And yet, the event made one wonder what it would achieve. Orissa is one of the poorest states in this country. How much consideration could the government of such a state spare for turtles, especially if saving them involved impacting local livelihoods? And given that, what did the future hold for the Ridleys?

Chances are you are familiar with the contours of this story. Every year, between November and March, anywhere between 100,000-200,000 of these sea turtles nest at the shores of Orissa — mostly notably, Gahirmatha Marine Sanctuary and the river mouth of the Rushikulya. They swim up from their feeding grounds, mate in the rich, shallow waters off the beaches, drag themselves ashore, lay eggs, as many as 120-300 to every nest, and then disappear into the sea for another year.

Things began to change after the early-eighties boom in the state fishing industry. Bigger boats came in. And tens of thousands of Ridleys began drowning in the large nets these boats sieve the seas with. In 1982, since the trawlers were eating into the local fishermen’s catch as well, the state passed the Orissa Marine Fishing Regulation Act (OMFRA). It told trawlers to keep at least ten kilometres off the coast. It warned fishermen with motorised boats to stay at least five kilometres off. Only small fishermen, fishing with unmechanised boats, would be allowed to fish within 5 kilometres of the beach. For an assortment of reasons, like the political clout of the trawler lobby, like the fishermen’s lack of awareness about their fishing rights, the OMFRA was never implemented. And the large boats continued to fish wherever they wished.

And then, as the turtles continued to die, the greens resurrected the OMFRA. it was perfect. Nearly all the turtles are killed within 5-6 kilometres of the shore. The OMFRA banned all mechanised fishing in this zone. The small fishermen could still come in, but they are not the ones killing the turtles anyway.

Unfortunately, however, they interpreted the law selectively and focused only on the turtles. The result? With the state government more worried about the fishermen than the turtles, the state wildlife department was unable to enforce the laws. And, unlike parts of Tamil Nadu and Kerala, where trawlers respect fishing limits because the traditional fishing communities vigilantly monitor them, the local fishermen in Orissa evinced no interest. they saw the law as elitist, more concerned with turtles than them. The trawlers kept flouting the act.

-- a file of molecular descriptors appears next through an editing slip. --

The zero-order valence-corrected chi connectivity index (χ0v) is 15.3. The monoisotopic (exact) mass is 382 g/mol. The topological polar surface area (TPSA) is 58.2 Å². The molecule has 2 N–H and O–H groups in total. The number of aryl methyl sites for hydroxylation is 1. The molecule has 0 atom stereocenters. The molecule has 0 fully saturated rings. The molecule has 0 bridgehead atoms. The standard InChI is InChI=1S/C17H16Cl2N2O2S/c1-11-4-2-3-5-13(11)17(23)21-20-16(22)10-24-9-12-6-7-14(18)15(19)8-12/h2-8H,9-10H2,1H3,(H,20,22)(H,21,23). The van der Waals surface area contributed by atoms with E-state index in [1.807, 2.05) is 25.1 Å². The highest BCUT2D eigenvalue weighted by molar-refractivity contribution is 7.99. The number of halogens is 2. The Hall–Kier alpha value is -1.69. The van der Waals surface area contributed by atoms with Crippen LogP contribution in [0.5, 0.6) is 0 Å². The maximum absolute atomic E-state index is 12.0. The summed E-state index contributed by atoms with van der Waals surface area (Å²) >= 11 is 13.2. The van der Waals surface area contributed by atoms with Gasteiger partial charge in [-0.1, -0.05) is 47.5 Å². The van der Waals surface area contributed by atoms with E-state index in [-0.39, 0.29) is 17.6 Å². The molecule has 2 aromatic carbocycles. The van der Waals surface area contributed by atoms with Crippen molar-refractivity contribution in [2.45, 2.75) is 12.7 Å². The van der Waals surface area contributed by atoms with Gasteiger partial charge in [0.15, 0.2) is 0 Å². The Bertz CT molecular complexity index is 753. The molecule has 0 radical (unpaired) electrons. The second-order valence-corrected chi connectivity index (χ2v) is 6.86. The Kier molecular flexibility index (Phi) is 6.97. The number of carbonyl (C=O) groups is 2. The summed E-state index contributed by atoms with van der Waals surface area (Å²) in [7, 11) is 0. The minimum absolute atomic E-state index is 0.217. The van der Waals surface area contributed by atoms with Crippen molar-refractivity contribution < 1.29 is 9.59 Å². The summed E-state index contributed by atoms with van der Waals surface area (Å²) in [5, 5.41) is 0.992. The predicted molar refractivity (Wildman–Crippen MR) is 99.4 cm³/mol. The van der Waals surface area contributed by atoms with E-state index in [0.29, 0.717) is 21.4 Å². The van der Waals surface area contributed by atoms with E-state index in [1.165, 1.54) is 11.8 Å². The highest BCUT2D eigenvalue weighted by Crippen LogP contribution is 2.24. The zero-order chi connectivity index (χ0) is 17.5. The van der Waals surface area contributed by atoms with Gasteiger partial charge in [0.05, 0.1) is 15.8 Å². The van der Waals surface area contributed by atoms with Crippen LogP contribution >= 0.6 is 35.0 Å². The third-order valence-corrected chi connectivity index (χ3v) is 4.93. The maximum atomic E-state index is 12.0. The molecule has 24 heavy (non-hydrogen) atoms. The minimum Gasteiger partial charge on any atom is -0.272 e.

And now, the OMRCC (Orissa Marine Resources Conservation Consortium), a body formed by fishworkers’ unions in orissa, conservation organisations, development NGOs and turtle biologists, is trying to change all that. And, oddly, it doesn’t focus too much on the turtles. The OMFRA, says Kartik Shanker, a turtle biologist, and one of the members of the consortium, could “have succeeded if it was enforced to protect the livelihoods based on that natural resource rather than a single enigmatic species.” Today, in most places, traditional fishermen are too unorganised to fight the trawlers off. Once, they can stand up to trawlers and make them keep out of the near shore waters, it is an incidental benefit for the turtles.

And so, the OMRCC is trying to raise awareness among the local community about its fishing rights, and encouraging them to report trawlers that flout the fishing act. Booklets in Oriya with pictorial representations of fishing zones are being distributed in all the villages in the mass nesting areas. Boards are being put up in these villages showing fishing zones for different crafts and gear. It’s also trying to ensure that the fishermen will not be harassed by the police if they report infringements.

The subtext here is interesting. Conservation in India, built around exclusionary principles that try to protect biodiversity by blocking people’s access to natural resources, is seen as anti-poor. When environment NGOs insist that the state patrol more, or that the fishermen install turtle excluder devices (essentially, a trapdoor at the end of the net that swings upon if a large body like, say, a turtle, bumps into it), it is this perception that they run up against. Given that context, what is happening in Orissa is hugely interesting. The OMRCC has realised that the interests of the poorer parts of the local community actually align with the objectives of the conservationists. Wouldn’t that, I wonder, be just as applicable to terrestrial conservation?

In the meantime, the turtles continue to bleed numbers. In the past thirteen years, 129,000 dead turtles have washed ashore on Orissa’s beaches. Other turtles, nobody knows how many, drowned but floated out to sea. Given that very little is known about them – the total population, the number of juveniles who graduate to adulthood every year — and the fact that these are slow growing, late maturing, long-living species, it’s hard to quantify the precise damage the nets are leaving in their wake.